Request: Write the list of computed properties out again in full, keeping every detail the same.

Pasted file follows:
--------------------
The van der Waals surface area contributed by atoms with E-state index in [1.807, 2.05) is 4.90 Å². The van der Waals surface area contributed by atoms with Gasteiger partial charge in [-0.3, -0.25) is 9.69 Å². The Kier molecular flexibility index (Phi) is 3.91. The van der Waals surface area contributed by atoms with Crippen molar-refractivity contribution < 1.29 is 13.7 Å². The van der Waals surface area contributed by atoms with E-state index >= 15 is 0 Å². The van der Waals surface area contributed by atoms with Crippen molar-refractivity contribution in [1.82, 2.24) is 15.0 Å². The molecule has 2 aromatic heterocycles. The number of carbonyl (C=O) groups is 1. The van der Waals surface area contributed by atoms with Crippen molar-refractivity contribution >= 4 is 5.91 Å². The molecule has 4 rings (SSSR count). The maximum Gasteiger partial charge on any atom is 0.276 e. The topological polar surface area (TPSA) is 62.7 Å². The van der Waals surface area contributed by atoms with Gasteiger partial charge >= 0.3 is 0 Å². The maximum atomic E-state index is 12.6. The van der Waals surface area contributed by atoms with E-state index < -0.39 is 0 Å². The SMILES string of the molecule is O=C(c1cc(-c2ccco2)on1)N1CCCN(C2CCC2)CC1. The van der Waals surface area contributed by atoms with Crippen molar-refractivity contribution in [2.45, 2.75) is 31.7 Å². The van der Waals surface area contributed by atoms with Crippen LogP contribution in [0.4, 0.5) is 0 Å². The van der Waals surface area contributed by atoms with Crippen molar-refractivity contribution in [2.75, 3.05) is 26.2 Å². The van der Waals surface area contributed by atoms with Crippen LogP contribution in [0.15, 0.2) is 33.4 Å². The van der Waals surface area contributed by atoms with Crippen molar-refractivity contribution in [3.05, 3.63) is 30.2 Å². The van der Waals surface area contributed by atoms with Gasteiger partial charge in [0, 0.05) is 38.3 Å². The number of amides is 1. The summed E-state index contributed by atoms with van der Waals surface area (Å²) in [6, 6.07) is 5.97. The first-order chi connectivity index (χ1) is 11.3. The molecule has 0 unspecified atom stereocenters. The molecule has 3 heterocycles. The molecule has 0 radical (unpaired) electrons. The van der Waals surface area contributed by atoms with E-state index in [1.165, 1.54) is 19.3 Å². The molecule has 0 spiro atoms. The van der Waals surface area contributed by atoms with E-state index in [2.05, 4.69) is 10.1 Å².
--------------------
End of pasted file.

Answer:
The van der Waals surface area contributed by atoms with E-state index in [1.807, 2.05) is 4.90 Å². The van der Waals surface area contributed by atoms with Gasteiger partial charge in [-0.3, -0.25) is 9.69 Å². The Kier molecular flexibility index (Phi) is 3.91. The van der Waals surface area contributed by atoms with Crippen molar-refractivity contribution < 1.29 is 13.7 Å². The van der Waals surface area contributed by atoms with E-state index >= 15 is 0 Å². The van der Waals surface area contributed by atoms with Crippen molar-refractivity contribution in [1.82, 2.24) is 15.0 Å². The molecule has 2 aromatic heterocycles. The number of carbonyl (C=O) groups is 1. The van der Waals surface area contributed by atoms with Crippen molar-refractivity contribution >= 4 is 5.91 Å². The molecule has 4 rings (SSSR count). The maximum Gasteiger partial charge on any atom is 0.276 e. The topological polar surface area (TPSA) is 62.7 Å². The van der Waals surface area contributed by atoms with Gasteiger partial charge >= 0.3 is 0 Å². The maximum atomic E-state index is 12.6. The van der Waals surface area contributed by atoms with E-state index < -0.39 is 0 Å². The SMILES string of the molecule is O=C(c1cc(-c2ccco2)on1)N1CCCN(C2CCC2)CC1. The van der Waals surface area contributed by atoms with Crippen molar-refractivity contribution in [2.45, 2.75) is 31.7 Å². The van der Waals surface area contributed by atoms with Crippen LogP contribution in [0.4, 0.5) is 0 Å². The van der Waals surface area contributed by atoms with Crippen molar-refractivity contribution in [2.75, 3.05) is 26.2 Å². The van der Waals surface area contributed by atoms with Crippen LogP contribution in [0.15, 0.2) is 33.4 Å². The van der Waals surface area contributed by atoms with Crippen molar-refractivity contribution in [3.05, 3.63) is 30.2 Å². The van der Waals surface area contributed by atoms with Gasteiger partial charge in [0, 0.05) is 38.3 Å². The number of amides is 1. The summed E-state index contributed by atoms with van der Waals surface area (Å²) in [6, 6.07) is 5.97. The first-order chi connectivity index (χ1) is 11.3. The molecule has 0 unspecified atom stereocenters. The molecule has 3 heterocycles. The molecule has 0 radical (unpaired) electrons. The van der Waals surface area contributed by atoms with E-state index in [1.165, 1.54) is 19.3 Å². The molecule has 0 spiro atoms. The van der Waals surface area contributed by atoms with E-state index in [2.05, 4.69) is 10.1 Å².